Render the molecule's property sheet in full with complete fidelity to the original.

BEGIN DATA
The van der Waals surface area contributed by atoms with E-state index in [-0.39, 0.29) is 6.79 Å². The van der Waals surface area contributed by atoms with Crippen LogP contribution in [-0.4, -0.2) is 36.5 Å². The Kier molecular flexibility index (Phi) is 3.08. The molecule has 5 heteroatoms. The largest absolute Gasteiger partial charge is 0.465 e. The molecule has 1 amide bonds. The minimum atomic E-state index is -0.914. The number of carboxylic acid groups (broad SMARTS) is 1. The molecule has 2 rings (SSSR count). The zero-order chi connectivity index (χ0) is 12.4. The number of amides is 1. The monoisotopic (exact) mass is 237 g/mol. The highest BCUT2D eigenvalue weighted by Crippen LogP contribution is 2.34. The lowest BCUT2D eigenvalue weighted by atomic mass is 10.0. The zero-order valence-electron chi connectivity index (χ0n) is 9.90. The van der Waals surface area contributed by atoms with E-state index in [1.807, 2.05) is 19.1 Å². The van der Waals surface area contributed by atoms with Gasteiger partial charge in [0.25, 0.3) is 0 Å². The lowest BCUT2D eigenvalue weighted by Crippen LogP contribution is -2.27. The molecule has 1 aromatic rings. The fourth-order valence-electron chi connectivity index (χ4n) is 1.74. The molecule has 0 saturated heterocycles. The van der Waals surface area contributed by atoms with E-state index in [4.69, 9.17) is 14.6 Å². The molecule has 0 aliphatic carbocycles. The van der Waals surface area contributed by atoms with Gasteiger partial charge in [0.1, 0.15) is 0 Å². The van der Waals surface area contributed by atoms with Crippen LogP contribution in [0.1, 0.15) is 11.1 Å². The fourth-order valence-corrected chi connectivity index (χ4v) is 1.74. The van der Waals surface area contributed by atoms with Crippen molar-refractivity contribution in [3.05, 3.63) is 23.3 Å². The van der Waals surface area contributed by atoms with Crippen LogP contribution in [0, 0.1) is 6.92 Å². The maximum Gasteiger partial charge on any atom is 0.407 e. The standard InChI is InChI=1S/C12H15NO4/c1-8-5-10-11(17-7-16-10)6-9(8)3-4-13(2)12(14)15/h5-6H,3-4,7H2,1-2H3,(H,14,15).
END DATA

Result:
The van der Waals surface area contributed by atoms with E-state index in [-0.39, 0.29) is 6.79 Å². The van der Waals surface area contributed by atoms with Crippen LogP contribution in [-0.4, -0.2) is 36.5 Å². The Kier molecular flexibility index (Phi) is 3.08. The molecule has 5 heteroatoms. The largest absolute Gasteiger partial charge is 0.465 e. The molecule has 1 amide bonds. The minimum atomic E-state index is -0.914. The number of carboxylic acid groups (broad SMARTS) is 1. The molecule has 2 rings (SSSR count). The zero-order chi connectivity index (χ0) is 12.4. The number of amides is 1. The monoisotopic (exact) mass is 237 g/mol. The highest BCUT2D eigenvalue weighted by Crippen LogP contribution is 2.34. The lowest BCUT2D eigenvalue weighted by atomic mass is 10.0. The zero-order valence-electron chi connectivity index (χ0n) is 9.90. The van der Waals surface area contributed by atoms with E-state index in [1.807, 2.05) is 19.1 Å². The van der Waals surface area contributed by atoms with Gasteiger partial charge in [0.25, 0.3) is 0 Å². The lowest BCUT2D eigenvalue weighted by Crippen LogP contribution is -2.27. The molecule has 1 aromatic rings. The fourth-order valence-electron chi connectivity index (χ4n) is 1.74. The molecule has 0 saturated heterocycles. The van der Waals surface area contributed by atoms with E-state index in [4.69, 9.17) is 14.6 Å². The molecule has 0 aliphatic carbocycles. The van der Waals surface area contributed by atoms with Gasteiger partial charge in [0.1, 0.15) is 0 Å². The van der Waals surface area contributed by atoms with Crippen LogP contribution in [0.1, 0.15) is 11.1 Å². The fourth-order valence-corrected chi connectivity index (χ4v) is 1.74. The van der Waals surface area contributed by atoms with Crippen molar-refractivity contribution in [3.05, 3.63) is 23.3 Å². The van der Waals surface area contributed by atoms with Crippen LogP contribution in [0, 0.1) is 6.92 Å². The maximum Gasteiger partial charge on any atom is 0.407 e. The standard InChI is InChI=1S/C12H15NO4/c1-8-5-10-11(17-7-16-10)6-9(8)3-4-13(2)12(14)15/h5-6H,3-4,7H2,1-2H3,(H,14,15).